Gusii - Music and Dance
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Lyres - obokano
Wrestling - and music
Traditional Gusii dances were frequent and invigorating affairs, often performed in the evenings after meals, as well as during funerals, wedding ceremonies and at beer-parties for elders, after which the old men and women 'danced vigorously'. Young men of the warrior age group enjoyed war-dances, whilst young women danced to local tunes which they composed and sang, either alone or accompanied by instruments. The Gusii instrument par excellence was the obokano lyre (see below), although horns, flutes, gourds and drums were also played.
Like the other two Bantu societies in the west of Kenya (Kuria and Luhya), the Gusii play lyres, which is an instrument otherwise absent among Bantu-speaking people. This is explained by the long period of contact the Gusii 'enjoyed' with the Nilotic-speaking Luo, Kipsigis and Nandi.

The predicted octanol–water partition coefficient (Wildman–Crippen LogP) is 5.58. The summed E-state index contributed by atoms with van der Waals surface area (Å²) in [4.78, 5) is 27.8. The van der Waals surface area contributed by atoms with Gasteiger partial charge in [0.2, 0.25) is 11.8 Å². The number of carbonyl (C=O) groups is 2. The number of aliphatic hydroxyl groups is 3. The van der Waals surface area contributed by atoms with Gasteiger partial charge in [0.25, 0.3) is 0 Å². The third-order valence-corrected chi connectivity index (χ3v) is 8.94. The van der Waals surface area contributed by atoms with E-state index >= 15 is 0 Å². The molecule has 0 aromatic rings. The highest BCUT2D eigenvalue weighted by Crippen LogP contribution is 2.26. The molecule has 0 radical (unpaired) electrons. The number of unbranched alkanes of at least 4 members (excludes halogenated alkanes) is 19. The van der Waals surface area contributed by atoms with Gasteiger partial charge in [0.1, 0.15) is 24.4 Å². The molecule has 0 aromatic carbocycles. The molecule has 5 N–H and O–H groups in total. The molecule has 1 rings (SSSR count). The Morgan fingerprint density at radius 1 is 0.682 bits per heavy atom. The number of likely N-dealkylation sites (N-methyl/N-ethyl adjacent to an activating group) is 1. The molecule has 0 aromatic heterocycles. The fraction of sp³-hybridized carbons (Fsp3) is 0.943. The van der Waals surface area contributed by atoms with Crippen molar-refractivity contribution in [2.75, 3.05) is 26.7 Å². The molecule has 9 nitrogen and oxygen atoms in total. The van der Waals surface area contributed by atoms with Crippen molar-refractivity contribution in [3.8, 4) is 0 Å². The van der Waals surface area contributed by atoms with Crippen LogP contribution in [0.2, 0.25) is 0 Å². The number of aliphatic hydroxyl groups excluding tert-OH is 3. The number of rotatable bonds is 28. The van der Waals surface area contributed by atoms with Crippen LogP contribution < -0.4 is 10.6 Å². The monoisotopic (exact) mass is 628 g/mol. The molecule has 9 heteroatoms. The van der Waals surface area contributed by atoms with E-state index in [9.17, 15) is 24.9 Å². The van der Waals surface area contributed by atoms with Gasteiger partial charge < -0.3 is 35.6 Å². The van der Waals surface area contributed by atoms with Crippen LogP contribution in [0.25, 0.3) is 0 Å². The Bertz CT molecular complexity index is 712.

The Gusii call their lyre obokano (or obokhano), and is not to be confused with the one-stringed musical bow of the Kuria, which is also called obokano. The Gusii obokano has eight strings made from animal tendons, and is accompanied by singing from the same player.
There were of course drums. A hollow cylinder was made from the soft trunk of a tree 60 cm long and 30 cm in diameter. Either one or both ends were covered tightly with leather. The Gusii preferred the leather from the skin of an anteater, but sometimes the leather was from the hide of a cow, goat or sheep.
One of the most popular pastimes for Gusii males was wrestling. The boys wrestled with other boys and the men wrestled with other men. Wrestling was done mainly when people were looking after cattle in the field. Sometimes organized wrestling was arranged between villages or clans. The best wrestlers became very famous, and lyrists and girls composed songs of praise about them.